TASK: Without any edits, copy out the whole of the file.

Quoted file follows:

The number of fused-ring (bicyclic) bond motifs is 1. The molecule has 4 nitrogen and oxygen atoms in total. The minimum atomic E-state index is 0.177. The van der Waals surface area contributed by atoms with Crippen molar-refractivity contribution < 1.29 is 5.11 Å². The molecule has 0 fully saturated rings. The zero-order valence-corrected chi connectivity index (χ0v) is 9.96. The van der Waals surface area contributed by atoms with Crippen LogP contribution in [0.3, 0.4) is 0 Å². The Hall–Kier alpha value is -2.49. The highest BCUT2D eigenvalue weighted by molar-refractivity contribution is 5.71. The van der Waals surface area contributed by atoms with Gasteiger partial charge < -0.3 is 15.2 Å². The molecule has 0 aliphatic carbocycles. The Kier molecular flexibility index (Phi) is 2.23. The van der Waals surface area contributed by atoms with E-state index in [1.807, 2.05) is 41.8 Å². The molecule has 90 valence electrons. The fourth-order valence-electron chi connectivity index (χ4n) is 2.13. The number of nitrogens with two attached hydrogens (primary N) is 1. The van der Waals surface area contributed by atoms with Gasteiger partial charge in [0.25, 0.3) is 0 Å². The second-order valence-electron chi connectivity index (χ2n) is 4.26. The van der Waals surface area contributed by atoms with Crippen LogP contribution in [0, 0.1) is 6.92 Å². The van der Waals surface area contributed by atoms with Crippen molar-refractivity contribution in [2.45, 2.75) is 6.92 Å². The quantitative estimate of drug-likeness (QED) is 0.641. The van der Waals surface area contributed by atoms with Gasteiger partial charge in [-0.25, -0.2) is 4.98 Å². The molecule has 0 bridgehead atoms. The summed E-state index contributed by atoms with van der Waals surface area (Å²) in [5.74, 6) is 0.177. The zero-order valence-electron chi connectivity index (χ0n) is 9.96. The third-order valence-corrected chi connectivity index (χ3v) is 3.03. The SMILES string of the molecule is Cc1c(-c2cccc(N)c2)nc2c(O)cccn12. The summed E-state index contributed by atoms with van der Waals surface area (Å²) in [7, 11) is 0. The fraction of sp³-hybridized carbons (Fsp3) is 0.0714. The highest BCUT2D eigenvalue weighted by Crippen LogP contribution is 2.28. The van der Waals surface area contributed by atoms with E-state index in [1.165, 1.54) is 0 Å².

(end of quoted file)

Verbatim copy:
The number of fused-ring (bicyclic) bond motifs is 1. The molecule has 4 nitrogen and oxygen atoms in total. The minimum atomic E-state index is 0.177. The van der Waals surface area contributed by atoms with Crippen molar-refractivity contribution < 1.29 is 5.11 Å². The molecule has 0 fully saturated rings. The zero-order valence-corrected chi connectivity index (χ0v) is 9.96. The van der Waals surface area contributed by atoms with Crippen LogP contribution in [0.3, 0.4) is 0 Å². The Hall–Kier alpha value is -2.49. The highest BCUT2D eigenvalue weighted by molar-refractivity contribution is 5.71. The van der Waals surface area contributed by atoms with Gasteiger partial charge < -0.3 is 15.2 Å². The molecule has 0 aliphatic carbocycles. The Kier molecular flexibility index (Phi) is 2.23. The van der Waals surface area contributed by atoms with E-state index in [1.807, 2.05) is 41.8 Å². The molecule has 90 valence electrons. The fourth-order valence-electron chi connectivity index (χ4n) is 2.13. The number of nitrogens with two attached hydrogens (primary N) is 1. The van der Waals surface area contributed by atoms with Gasteiger partial charge in [0.25, 0.3) is 0 Å². The second-order valence-electron chi connectivity index (χ2n) is 4.26. The van der Waals surface area contributed by atoms with Crippen LogP contribution in [0, 0.1) is 6.92 Å². The van der Waals surface area contributed by atoms with Crippen molar-refractivity contribution in [2.45, 2.75) is 6.92 Å². The quantitative estimate of drug-likeness (QED) is 0.641. The van der Waals surface area contributed by atoms with Gasteiger partial charge in [-0.25, -0.2) is 4.98 Å². The molecule has 0 bridgehead atoms. The summed E-state index contributed by atoms with van der Waals surface area (Å²) in [5.74, 6) is 0.177. The zero-order valence-electron chi connectivity index (χ0n) is 9.96. The third-order valence-corrected chi connectivity index (χ3v) is 3.03. The SMILES string of the molecule is Cc1c(-c2cccc(N)c2)nc2c(O)cccn12. The summed E-state index contributed by atoms with van der Waals surface area (Å²) in [7, 11) is 0. The fraction of sp³-hybridized carbons (Fsp3) is 0.0714. The highest BCUT2D eigenvalue weighted by Crippen LogP contribution is 2.28. The van der Waals surface area contributed by atoms with E-state index in [1.165, 1.54) is 0 Å².